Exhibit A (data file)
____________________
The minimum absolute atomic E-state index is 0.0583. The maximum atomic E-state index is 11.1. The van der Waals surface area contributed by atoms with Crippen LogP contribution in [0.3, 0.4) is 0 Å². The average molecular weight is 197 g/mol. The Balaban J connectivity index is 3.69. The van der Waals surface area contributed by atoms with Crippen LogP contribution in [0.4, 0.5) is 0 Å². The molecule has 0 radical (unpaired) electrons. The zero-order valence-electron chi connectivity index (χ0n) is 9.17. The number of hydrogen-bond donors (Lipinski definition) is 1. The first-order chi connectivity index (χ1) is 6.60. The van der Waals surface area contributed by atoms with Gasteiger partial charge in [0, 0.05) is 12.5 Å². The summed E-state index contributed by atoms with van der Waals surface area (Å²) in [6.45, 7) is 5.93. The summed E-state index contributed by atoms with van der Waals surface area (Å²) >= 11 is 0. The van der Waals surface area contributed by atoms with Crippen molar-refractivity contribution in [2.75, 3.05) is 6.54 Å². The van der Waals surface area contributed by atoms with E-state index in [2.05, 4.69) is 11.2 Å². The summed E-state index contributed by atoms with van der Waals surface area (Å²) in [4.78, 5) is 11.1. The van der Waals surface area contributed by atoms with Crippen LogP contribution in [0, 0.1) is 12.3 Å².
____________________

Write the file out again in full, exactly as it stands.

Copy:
The minimum absolute atomic E-state index is 0.0583. The maximum atomic E-state index is 11.1. The van der Waals surface area contributed by atoms with Crippen LogP contribution in [0.3, 0.4) is 0 Å². The average molecular weight is 197 g/mol. The Balaban J connectivity index is 3.69. The van der Waals surface area contributed by atoms with Crippen LogP contribution in [0.4, 0.5) is 0 Å². The molecule has 0 radical (unpaired) electrons. The zero-order valence-electron chi connectivity index (χ0n) is 9.17. The number of hydrogen-bond donors (Lipinski definition) is 1. The first-order chi connectivity index (χ1) is 6.60. The van der Waals surface area contributed by atoms with Gasteiger partial charge in [0, 0.05) is 12.5 Å². The summed E-state index contributed by atoms with van der Waals surface area (Å²) in [6.45, 7) is 5.93. The summed E-state index contributed by atoms with van der Waals surface area (Å²) >= 11 is 0. The van der Waals surface area contributed by atoms with Crippen molar-refractivity contribution in [2.75, 3.05) is 6.54 Å². The van der Waals surface area contributed by atoms with E-state index in [2.05, 4.69) is 11.2 Å². The summed E-state index contributed by atoms with van der Waals surface area (Å²) in [4.78, 5) is 11.1. The van der Waals surface area contributed by atoms with Crippen LogP contribution in [0, 0.1) is 12.3 Å².